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Who will pay for medical/psychological care that I need as a result of a sexual assault?
The sexual assault examination is free to the patient. If criminal charges are filed, the defendant might be ordered to pay restitution for a victim’s medical and psychological treatments that were necessary because of the sexual assault. In addition, a victim of a crime can seek to have his/her expenses reimbursed by the Indiana Violent Crime Compensation Fund; however, this reimbursement process can take several years.

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I am scared that the perpetrator of the assault will try to hurt or threaten me. What should I do?
Victims of sexual assault are eligible to get a civil Protective Order, regardless of whether the victim has made a police report or criminal charges have been filed. Help with protective orders is available through the Protective Order Assistance Partnership. If a criminal charge has been filed, the prosecutor can get a No Contact Order on behalf of a victim. Both orders prohibit a person from having direct or indirect contact with a victim, and a violation of those orders can constitute a separate criminal offense.

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Can the prosecutor’s office file a sexual assault or child molesting charge if the incident happened a long time ago?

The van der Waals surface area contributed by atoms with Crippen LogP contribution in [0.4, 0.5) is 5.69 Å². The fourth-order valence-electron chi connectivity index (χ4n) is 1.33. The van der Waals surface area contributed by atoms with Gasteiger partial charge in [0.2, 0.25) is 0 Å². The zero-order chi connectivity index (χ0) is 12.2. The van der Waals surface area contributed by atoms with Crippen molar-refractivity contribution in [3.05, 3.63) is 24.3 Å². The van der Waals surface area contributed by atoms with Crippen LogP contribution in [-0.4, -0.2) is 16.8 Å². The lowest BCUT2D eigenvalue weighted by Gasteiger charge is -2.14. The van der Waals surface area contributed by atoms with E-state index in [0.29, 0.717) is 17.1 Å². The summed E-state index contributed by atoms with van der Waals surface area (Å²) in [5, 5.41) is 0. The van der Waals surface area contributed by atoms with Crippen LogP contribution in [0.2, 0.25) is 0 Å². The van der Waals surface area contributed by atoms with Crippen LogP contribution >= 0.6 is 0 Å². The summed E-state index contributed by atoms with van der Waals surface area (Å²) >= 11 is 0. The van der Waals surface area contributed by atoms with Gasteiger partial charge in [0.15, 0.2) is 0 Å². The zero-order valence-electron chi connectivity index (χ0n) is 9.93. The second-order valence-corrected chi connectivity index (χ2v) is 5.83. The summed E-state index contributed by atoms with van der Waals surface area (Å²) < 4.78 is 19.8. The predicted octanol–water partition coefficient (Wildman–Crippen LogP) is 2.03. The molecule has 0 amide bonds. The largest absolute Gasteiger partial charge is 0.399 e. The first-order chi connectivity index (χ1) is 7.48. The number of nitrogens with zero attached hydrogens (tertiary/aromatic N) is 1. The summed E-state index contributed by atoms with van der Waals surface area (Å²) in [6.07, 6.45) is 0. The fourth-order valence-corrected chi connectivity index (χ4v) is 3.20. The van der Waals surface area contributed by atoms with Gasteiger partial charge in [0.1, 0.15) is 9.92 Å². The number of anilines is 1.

The prosecutor’s office can file sexual assault and child molesting charges in some circumstances even if the incident happened years prior. The statutes of limitation — the legal deadline for filing criminal charges — for these offenses range from five years to no limitation whatsoever, depending on the specific crime charged. It is not uncommon for victims of sexual assault and child molesting to report the crime to law enforcement years after the incident occurred.

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Will I have to testify against the perpetrator in my case?
It is possible that a victim will have to provide testimony in a criminal case. If a case goes to trial, the victim will be called as a witness. To prepare for trial, the prosecutor will meet with the victim, explain the process and what to expect, and answer questions that the victim may have. In addition, the prosecutor’s Victim’s Assistance Program acts as a liaison to help the victim understand the court process.

Another time when a victim may have to provide testimony is during a deposition. A deposition is where an attorney interviews a potential witness under oath. A deposition takes place in an attorney’s conference room and there is no judge or jury present. Prior to the deposition, the prosecutor will meet with the victim, explain the process and what to expect, and answer questions that the victim may have.

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How long does a criminal prosecution take until it is concluded?
While there is no set time limit on how long a sexual assault prosecution can take, it is typical for these cases to remain pending for approximately one year.

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How will my case get resolved?
Criminal cases can get resolved in several ways, including a plea of guilty, a trial, and a dismissal. The vast majority of criminal cases are resolved through an agreement in which the defendant admits guilt for a crime and the parties agree to a particular sentence.

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I have questions about the Sex Offender Registry. Who should I talk to?
The Office of the Monroe County Sheriff maintains sex and violent offender registry records.